The First State Celebrates Constitution Day 2009
Author: John Sweeney
John Sweeney is the editor of the New Journal's editorial pages. He has previously served as the paper's public editor and local news editor, and is the co-author of "The Journalist's Craft."
The "Great Unbundling" and the Future of Local Reporting
The future of local news reporting depends on what has been called the "great unbundling."
If the "bundle" actually disappears, chances are local news reporting will too.
What is coming "unbundled" is the way we have paid for news for more than a century and a half. The Internet and associated new media products are taking apart - -piece by piece - the great bundle of classified ads, gossip, sports, crime stories, puzzles and comics that subsidize the serious news and investigative reporting in newspapers.
We may like to flatter ourselves by proclaiming the public's high-minded love of investigative reporting and public affairs journalism. The reality is that somebody or something else has always paid their way.
Those bold printers back in the day of Washington and Jefferson were subsidized by what became the political parties, and when they offended the party bosses, the newspaper closed shopped. It wasn't until the 1830s when James Gordon Bennett of The New York Herald invented a blend of crime, scandal and sports that newspapers were able to attract audiences big enough to break them free of the politicos. And with that freedom came the slashing investigations of corruption and abuse that fueled Progressive Era reforms.
And who paid for that freedom? The advertisers who wanted a shot at the mass audiences that Bennett and other editors gathered with their low-brow news.
It's a formula that still works: To do good, you first have to get their attention.
It even worked in television. William Paley, leader of CBS in the black-and-white "golden age" of TV, used the profits from "I Love Lucy" and "The Red Skelton Show" to keep Edward R. Murrow and Walter Cronkite on the air.
News, especially local news, is a public good, an expensive public good. Somebody has to pay for it.
In 1989 the late newspaper executive James Batten explained:
"Many of us were attracted to our careers because of the lure of public service, of being part of an institution so important to our free country that it is enshrined in the Bill of Rights. But the founding fathers did not set up a First Amendment fund to pay for inquisitive reporters or thoughtful editors or courageous publishers. That honor is left for newspapers' customers - their readers and their advertisers."
So if a public good needs a subsidy, advertising is the subsidy for news. When "I Love Lucy" subsidized CBS News, we had Edward R. Murrow's "See It Now." When the subsidy disappeared and news units became profit centers, we got the shouting heads of Fox News and MSNBC.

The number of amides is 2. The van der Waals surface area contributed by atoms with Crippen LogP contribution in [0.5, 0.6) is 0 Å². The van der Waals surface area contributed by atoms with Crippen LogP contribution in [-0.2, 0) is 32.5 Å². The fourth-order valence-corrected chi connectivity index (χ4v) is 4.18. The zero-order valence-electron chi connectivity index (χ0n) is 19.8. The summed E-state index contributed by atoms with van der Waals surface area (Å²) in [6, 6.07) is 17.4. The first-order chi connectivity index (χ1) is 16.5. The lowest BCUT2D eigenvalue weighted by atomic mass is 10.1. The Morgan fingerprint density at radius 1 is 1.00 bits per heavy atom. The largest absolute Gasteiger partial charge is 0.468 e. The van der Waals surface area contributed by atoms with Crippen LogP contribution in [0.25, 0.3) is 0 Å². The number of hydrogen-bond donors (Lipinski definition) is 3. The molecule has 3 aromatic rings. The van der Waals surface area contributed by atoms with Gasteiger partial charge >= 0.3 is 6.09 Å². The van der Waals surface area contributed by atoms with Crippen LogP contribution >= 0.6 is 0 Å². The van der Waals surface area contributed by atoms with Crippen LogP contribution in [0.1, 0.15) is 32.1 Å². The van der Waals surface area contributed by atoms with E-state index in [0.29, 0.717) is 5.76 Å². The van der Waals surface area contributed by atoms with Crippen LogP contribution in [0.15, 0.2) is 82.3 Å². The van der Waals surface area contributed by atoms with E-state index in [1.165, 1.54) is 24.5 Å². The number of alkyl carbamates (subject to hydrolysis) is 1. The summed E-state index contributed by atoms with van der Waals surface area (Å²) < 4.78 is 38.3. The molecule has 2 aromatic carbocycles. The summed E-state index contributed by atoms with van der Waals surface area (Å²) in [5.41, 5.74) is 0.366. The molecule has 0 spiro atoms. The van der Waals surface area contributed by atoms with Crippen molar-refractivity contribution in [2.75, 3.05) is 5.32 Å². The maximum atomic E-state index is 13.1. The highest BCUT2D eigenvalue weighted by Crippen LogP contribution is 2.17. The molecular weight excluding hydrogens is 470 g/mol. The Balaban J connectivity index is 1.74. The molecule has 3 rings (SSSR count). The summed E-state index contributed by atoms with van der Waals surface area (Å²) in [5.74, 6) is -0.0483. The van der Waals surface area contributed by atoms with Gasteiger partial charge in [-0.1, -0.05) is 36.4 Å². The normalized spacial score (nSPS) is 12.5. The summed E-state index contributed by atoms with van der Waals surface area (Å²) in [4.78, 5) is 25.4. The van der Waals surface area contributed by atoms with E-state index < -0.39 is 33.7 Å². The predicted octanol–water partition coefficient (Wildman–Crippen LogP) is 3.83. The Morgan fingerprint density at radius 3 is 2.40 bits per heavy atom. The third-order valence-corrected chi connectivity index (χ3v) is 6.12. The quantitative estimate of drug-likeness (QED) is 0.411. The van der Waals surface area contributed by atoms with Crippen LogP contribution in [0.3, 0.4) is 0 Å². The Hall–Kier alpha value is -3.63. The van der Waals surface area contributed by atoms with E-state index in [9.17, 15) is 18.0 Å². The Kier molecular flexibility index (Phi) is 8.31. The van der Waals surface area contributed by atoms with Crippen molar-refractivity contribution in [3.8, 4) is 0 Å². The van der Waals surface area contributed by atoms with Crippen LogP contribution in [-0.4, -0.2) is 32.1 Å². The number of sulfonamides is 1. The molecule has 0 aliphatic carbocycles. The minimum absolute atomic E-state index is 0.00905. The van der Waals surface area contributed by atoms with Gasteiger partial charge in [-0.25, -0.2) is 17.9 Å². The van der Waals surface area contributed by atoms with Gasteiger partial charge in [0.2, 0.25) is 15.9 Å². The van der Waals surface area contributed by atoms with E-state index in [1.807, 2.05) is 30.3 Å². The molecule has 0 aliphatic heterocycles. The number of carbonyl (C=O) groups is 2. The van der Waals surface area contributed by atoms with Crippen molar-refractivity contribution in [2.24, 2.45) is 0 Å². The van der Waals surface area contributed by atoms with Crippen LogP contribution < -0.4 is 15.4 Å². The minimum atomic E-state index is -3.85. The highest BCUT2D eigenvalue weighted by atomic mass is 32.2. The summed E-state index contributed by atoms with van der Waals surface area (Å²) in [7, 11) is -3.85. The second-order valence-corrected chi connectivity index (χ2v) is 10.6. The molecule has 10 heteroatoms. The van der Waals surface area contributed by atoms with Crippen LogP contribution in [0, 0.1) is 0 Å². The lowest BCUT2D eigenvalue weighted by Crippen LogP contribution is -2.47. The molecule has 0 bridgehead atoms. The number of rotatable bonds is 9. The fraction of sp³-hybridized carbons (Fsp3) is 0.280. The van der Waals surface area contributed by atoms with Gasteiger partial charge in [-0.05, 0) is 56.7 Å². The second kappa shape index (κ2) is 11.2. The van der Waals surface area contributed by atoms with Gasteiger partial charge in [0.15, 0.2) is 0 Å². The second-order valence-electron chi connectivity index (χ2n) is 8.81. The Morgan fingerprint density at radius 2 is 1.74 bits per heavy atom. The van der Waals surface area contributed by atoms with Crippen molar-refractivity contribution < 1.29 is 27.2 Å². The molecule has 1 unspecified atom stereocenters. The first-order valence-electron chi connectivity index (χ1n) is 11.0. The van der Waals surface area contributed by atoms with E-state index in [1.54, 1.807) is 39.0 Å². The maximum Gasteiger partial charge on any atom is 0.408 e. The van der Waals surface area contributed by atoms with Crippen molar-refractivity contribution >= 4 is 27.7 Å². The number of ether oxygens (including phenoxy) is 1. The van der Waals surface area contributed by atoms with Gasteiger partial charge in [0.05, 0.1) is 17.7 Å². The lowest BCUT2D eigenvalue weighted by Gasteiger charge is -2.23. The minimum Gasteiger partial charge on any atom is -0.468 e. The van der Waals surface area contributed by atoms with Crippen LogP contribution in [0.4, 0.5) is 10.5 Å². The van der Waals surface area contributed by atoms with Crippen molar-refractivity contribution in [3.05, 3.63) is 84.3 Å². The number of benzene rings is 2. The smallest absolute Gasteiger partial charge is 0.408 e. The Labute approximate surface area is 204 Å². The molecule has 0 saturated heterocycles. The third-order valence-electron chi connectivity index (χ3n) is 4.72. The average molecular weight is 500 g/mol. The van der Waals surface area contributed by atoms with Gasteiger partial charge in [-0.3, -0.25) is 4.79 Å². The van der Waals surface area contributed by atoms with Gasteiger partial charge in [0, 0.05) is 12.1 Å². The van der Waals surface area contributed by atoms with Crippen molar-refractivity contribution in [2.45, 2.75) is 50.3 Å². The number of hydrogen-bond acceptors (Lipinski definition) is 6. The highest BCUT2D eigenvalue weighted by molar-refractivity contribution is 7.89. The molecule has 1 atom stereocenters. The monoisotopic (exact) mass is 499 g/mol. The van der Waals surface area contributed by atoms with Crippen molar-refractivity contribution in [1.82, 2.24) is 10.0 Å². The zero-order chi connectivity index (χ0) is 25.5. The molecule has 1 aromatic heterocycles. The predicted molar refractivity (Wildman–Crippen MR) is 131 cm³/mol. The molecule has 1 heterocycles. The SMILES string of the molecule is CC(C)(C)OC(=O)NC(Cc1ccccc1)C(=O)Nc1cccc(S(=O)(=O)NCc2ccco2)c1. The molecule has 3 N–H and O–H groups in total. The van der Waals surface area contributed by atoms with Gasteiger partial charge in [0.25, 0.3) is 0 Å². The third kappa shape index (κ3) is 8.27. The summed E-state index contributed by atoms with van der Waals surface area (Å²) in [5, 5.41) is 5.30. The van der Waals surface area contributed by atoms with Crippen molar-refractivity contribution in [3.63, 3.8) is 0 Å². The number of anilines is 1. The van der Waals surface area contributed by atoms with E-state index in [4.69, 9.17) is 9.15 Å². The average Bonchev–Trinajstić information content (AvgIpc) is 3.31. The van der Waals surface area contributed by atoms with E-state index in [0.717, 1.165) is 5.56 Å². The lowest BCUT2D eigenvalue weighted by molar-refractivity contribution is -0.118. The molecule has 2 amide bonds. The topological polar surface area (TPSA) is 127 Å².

Today Internet sites grab bits of the great newspaper. You can find sports and weather just about anywhere. Gossip and celebrity news abound on the Internet. Google-like aggregators sponge off newspapers without paying the costs of real reporting.
Public affairs reporting is more expensive than covering celebrities and sports. And investigative journalism costs much more than printing horoscopes and puzzles.
A number of people, both on the right and the left, would happily push aside the "MSM," the mainstream media. They would be happy to provide the news themselves.
Internet utopians say citizen journalists will report the news and inform the community without the prejudices of the jaded professionals. Maybe. But I wouldn't bet on it lasting.
Bloggers of all political persuasions are good at offering criticism based on the work of the despised MSM reporters. But there isn't a lot of reported news coming from them. That may change and some of them will do some good. But they will not replace newspapers.
Some people advocate a non-profit status for newspapers. The problem here is that the money has to come from somewhere. Non-profit newspapers like the St. Petersburg Times and public television stations like WHYY-TV12 are struggling just like every other news organization.
Another alternative could be a moneybags, someone with deep pockets who doesn't mind spending and spending. But who would it be and how much influence would this angel have in news decisions?
Finally, some critics say our best hope is investigative reports paid for by foundations.
They could do some good work. But ultimately, the question will have to be what influence will the foundation have over the work. As the media historian, Paul Starr, puts it: "When there are patrons, there is dependency."
Newspapers as a business face a serious challenge. Obviously, the old model isn't working as it once did. But they aren't gone yet. Most of them are still profitable and will be for a long time. While no one is sure how this battle will turn out, newspaper companies like The New York Times, McClatchy and Gannett will respond and adjust.
The most likely change will be a switch from paper to digital. As mobile devices like Amazon's Kindle become more common, customers will pay for news they way they pay a cable company for content.
Let's hope it will be enough to pay for public service reporting.
Otherwise we will be forced to ask: Who will replace the public's reporters?
The bloggers aren't going to replace them. The foundations aren't going to replace them. And the amateurs aren't going to replace them.
If nothing replaces the great bundle, then our public life will be a lot dimmer.
"More of American life will occur in shadows," Tom Rosenstiel of the Pew Center said. "We won't know what we won't know."
John Sweeney is the editorial page editor of The News Journal and the co-author of "The Journalist's Craft."